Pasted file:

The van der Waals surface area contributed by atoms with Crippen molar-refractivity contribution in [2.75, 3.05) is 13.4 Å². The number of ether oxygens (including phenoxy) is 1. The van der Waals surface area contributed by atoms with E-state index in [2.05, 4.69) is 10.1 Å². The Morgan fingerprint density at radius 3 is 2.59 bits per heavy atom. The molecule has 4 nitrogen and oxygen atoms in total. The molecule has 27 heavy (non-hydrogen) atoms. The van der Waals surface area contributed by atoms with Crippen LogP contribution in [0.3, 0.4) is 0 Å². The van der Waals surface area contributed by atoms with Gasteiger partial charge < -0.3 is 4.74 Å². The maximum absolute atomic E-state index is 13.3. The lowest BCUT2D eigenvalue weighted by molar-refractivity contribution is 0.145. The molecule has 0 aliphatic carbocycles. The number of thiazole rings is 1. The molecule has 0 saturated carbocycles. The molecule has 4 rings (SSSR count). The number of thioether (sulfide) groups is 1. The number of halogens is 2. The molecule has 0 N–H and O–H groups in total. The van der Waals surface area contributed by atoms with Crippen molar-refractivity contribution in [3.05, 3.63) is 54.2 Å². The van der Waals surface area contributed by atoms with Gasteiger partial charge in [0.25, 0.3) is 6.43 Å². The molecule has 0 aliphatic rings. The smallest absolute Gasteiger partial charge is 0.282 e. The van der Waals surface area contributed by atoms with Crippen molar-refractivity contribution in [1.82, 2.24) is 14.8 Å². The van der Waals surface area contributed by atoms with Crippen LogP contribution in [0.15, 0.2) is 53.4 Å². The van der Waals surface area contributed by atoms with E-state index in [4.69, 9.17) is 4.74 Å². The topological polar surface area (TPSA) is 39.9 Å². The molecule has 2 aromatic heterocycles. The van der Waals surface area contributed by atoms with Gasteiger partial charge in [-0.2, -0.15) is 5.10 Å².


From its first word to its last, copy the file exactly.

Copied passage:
The van der Waals surface area contributed by atoms with Crippen molar-refractivity contribution in [2.75, 3.05) is 13.4 Å². The number of ether oxygens (including phenoxy) is 1. The van der Waals surface area contributed by atoms with E-state index in [2.05, 4.69) is 10.1 Å². The Morgan fingerprint density at radius 3 is 2.59 bits per heavy atom. The molecule has 4 nitrogen and oxygen atoms in total. The molecule has 27 heavy (non-hydrogen) atoms. The van der Waals surface area contributed by atoms with Crippen LogP contribution in [0.3, 0.4) is 0 Å². The van der Waals surface area contributed by atoms with Gasteiger partial charge < -0.3 is 4.74 Å². The maximum absolute atomic E-state index is 13.3. The lowest BCUT2D eigenvalue weighted by molar-refractivity contribution is 0.145. The molecule has 0 aliphatic carbocycles. The number of thiazole rings is 1. The molecule has 0 saturated carbocycles. The molecule has 4 rings (SSSR count). The number of thioether (sulfide) groups is 1. The number of halogens is 2. The molecule has 0 N–H and O–H groups in total. The van der Waals surface area contributed by atoms with Crippen molar-refractivity contribution in [3.05, 3.63) is 54.2 Å². The van der Waals surface area contributed by atoms with Gasteiger partial charge in [0.25, 0.3) is 6.43 Å². The molecule has 0 aliphatic rings. The smallest absolute Gasteiger partial charge is 0.282 e. The van der Waals surface area contributed by atoms with Crippen molar-refractivity contribution in [1.82, 2.24) is 14.8 Å². The van der Waals surface area contributed by atoms with Crippen LogP contribution in [0.15, 0.2) is 53.4 Å². The van der Waals surface area contributed by atoms with E-state index in [4.69, 9.17) is 4.74 Å². The topological polar surface area (TPSA) is 39.9 Å². The molecule has 2 aromatic heterocycles. The van der Waals surface area contributed by atoms with Gasteiger partial charge in [-0.2, -0.15) is 5.10 Å².